I was 23 and started dating him. It was a great time; we got along well and enjoyed a lot of the same things. When we started sleeping together, I got on the pill because he said he was “allergic” to condoms. (Yeah don’t believe that one ever). My primary concern was pregnancy, so I thought I had all my bases covered.
Five months into our relationship he wanted to marry me; six months into it he cheated on me, with a girl he met a bar, unprotected. The loss of the relationship didn’t hurt me anywhere near the betrayal of his being so reckless with his own life - and, as a result, mine.
It could have been worse. I got a mild STD from him (or her, not that it matters), cured by a trip to the doctor and a pill. As I left the doctor’s office, I thanked my lucky stars for how easily I had gotten off. The medication purged the disease from my system just as easily as I purged him from my life.
If you think STDs “happen to other people”, think again. In India, the incidence of STIs (sexually transmitted infections) and STDs is on a dramatic rise, up from 1% to 4.5% from 2010 to 2014. The issue affects women disproportionately because the power structure in India is still tilted towards men. Even if you have not sexually abused or raped and you are engaging in intercourse at your own will, social stigma will keep you more interested in hiding your “indiscretions” than in getting a potentially harmful condition checked out. Keep in mind that some STDs like herpes often don’t have outward symptoms. You’ll never know until you get it, or get tested for it.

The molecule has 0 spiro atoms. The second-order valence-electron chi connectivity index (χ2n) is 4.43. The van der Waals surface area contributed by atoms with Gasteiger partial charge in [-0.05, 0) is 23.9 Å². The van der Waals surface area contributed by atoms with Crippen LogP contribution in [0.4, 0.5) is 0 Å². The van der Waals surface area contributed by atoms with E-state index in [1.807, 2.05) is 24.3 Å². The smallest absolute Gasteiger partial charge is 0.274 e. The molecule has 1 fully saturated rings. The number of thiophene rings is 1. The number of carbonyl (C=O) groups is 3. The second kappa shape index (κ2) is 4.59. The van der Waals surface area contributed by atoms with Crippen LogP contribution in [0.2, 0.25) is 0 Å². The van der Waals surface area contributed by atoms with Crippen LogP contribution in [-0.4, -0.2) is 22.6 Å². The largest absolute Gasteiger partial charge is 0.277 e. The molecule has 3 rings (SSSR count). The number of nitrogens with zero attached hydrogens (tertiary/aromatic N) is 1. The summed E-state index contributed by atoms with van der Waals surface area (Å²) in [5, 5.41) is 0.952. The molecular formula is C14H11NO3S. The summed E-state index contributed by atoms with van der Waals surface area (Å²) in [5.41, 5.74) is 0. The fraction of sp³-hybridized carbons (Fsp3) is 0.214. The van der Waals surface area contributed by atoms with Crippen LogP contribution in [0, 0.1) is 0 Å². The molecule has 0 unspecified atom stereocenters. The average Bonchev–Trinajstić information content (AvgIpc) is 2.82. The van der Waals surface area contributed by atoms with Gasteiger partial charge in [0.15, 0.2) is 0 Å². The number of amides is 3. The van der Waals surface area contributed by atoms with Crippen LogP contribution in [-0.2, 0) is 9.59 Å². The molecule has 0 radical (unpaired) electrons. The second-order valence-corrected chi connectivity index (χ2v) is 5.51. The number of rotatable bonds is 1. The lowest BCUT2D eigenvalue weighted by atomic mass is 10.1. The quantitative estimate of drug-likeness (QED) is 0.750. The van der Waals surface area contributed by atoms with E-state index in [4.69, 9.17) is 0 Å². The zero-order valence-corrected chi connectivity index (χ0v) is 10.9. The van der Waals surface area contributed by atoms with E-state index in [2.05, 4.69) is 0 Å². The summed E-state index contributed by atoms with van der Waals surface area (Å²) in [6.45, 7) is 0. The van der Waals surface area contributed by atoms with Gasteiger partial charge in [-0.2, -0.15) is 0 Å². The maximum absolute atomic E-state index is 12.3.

I was educated and aware, opting for a STD screening every year with my annual examination. My mistake was trusting someone I barely knew to respect my body as much as I did. That, my friends, doesn’t happen.
Today, we Indian women are embracing our sexuality faster than our society is. It’s your body, it’s up to you to protect it.
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We live in fun times. Women are more liberated than ever, socially, professionally and physically. We are having sex for babies, for fun and for love, and are largely unashamed of our choices and decisions. That’s all great, but there is one thing to think about when engaging in intercourse with a partner who may or may not be exclusive – sexually transmitted diseases (STDs).
Published on Sep 03, 2015